The “Value filtering” approach (Fig. 4e) operates on a simple premise: neutralize mCNVs by purging bins with high (>2.5) or low (<1.5) copy-number values prior to calculating the chromosome-wide average and dispersion. This method was robust to mCNVs that were not extremely large (<95% specificity for mCNVs larger than 27% of chromosome 21, or 8.7 Mb), but showed elevated variability in *∆z*_{dup} for all mCNV sizes relative to other strategies. The increased noise results from filtering out bins too aggressively, leaving fewer data points—and consequently more noise—for z-score calculation. Duplications are still expected to have some bins with copy-number values less than 2.5 but elevated compared to non-duplicated regions, which is likely why large duplications caused a positive *∆z*_{dup}. A variant of this method using cutoff values based on empirical bin copy-number values is shown in Additional file 1: Figure S4. This method showed the most variability in the fraction of bins retained after filtering (Additional file 1:Figure S4, right panels) compared to all other methods that were analyzed, suggesting that it could have a nontrivial and variable impact on aneuploidy sensitivity for samples with mCNVs, as sensitivity depends on the number of bins available for z-score calculation [20].

Finally, the “mCNV filtering” approach (Fig. 4f) performs a sample-specific exclusion of bins included in mCNVs. Treating each sample separately, chromosomes are scanned for the presence of mCNVs (see Methods) and then mCNV-spanning bins are excised prior to all downstream calculations. This method was the most robust to mCNVs compared to the others, with specificity dropping below 95% only for maternal duplications larger than 58% of chromosome 21 (18 Mb). Because the “mCNV filtering” method removes only the data that should be removed, it decreases z-score noise, retains high specificity, and has more consistent sensitivity compared to the “Value filtering” approach due to less noise in the number of bins retained (Additional file 1: Figure S4, right panels).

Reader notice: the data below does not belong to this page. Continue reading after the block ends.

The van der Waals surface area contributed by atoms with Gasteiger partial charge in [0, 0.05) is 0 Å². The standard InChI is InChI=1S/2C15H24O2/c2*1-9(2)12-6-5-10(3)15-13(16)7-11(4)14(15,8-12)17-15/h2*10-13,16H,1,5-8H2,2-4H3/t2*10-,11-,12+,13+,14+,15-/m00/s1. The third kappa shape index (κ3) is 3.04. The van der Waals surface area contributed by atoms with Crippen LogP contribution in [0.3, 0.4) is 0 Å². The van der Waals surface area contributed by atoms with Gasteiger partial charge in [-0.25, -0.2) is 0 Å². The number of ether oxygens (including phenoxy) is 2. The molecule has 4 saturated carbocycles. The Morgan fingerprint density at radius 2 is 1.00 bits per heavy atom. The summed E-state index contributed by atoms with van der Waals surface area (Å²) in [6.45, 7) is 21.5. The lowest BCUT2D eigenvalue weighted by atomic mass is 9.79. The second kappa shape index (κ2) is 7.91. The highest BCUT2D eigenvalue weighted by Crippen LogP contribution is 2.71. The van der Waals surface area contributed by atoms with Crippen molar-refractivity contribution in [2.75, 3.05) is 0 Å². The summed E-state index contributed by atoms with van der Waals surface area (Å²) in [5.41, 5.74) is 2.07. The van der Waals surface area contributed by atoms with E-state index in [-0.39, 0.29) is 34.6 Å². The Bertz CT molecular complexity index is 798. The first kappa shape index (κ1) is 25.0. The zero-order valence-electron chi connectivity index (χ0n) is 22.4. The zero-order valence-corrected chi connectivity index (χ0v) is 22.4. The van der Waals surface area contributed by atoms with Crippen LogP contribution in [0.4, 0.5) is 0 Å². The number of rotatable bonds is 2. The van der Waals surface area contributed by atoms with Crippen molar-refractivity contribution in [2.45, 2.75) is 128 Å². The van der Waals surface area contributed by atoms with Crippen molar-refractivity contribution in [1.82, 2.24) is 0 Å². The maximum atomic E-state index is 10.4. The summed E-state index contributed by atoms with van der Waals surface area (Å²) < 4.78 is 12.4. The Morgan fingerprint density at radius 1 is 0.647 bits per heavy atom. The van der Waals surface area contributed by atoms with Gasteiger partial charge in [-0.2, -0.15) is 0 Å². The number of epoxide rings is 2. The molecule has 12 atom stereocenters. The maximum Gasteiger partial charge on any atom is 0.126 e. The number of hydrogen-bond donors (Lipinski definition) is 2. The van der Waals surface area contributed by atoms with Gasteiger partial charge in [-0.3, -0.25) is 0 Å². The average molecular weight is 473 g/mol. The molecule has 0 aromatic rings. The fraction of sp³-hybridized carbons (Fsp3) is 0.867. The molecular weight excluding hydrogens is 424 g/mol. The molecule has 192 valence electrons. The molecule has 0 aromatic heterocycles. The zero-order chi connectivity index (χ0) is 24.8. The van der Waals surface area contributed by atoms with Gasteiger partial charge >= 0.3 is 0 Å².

### mCNV filtering reduces mCNV-caused false-positive rate to fewer than 1 in 520,000

To evaluate the algorithmic strategies through a more clinically relevant lens, we calculated the expected frequency of false-positive aneuploidy calls resulting from mCNVs on chromosomes 13, 18, and 21 (see Methods). Using the measured relationship between duplication size and *∆z*_{dup} (Fig. 3), as well as the size and chromosome of the observed maternal duplications in over 56,000 NIPS samples (the 65% of the 87,255 sample cohort with mCNVs), we estimated the false-positive rate combined across the three chromosomes for each NIPS data-analysis strategy described earlier.

On average, mCNVs are predicted to cause a false-positive result of trisomy 13, 18, or 21 for 1 in 860 patients using the “Simple” approach. This false-positive rate is similar to the rates reported by laboratories prior to incorporating changes that mitigate the effect of mCNVs: in outcome studies, Chudova et al. reported 3 mCNV-caused false positives in 1914 patients (a rate of 1 in 640) [7], and Strom et al. reported 61 mCNV-caused false positives in 31,278 patients (a rate of 1 in 510) [6]. The “Simple” estimated false-positive rate is also consistent with aggregate statistics of NIPS specificity from meta-analyses over the time period when comparable methods were common [3].

Overall, mCNV-aware approaches (“Z-correction”, “Value filtering”, “mCNV filtering”) had higher specificity than mCNV-unaware approaches. All mCNV-aware approaches increased the pooled specificity for the three common trisomies such that the aggregate false-positive rate was fewer than 1 in 100,000 tests. Remarkably, relative to the “Simple” approach with one false positive expected for every 860 samples, the “mCNV filtering” approach is expected to incur only one mCNV-caused false positive for every 520,000 samples, representing a 600-fold reduction.

### mCNVs offer insight into clinical interpretation of novel fetal microdeletions

The high frequency and positional dispersion of CNVs across the genome (Fig. 2) was noteworthy in this ostensibly healthy pregnant population. We were curious about whether the landscape of maternal copy-number variation could inform the potential clinical impact of copy-number variation in the fetal genome. Such knowledge is important because WGS-based NIPS technology can detect novel fetal microdeletions on the order of 10 Mb [10], and it is not yet clear how to interpret the health implications of such variants.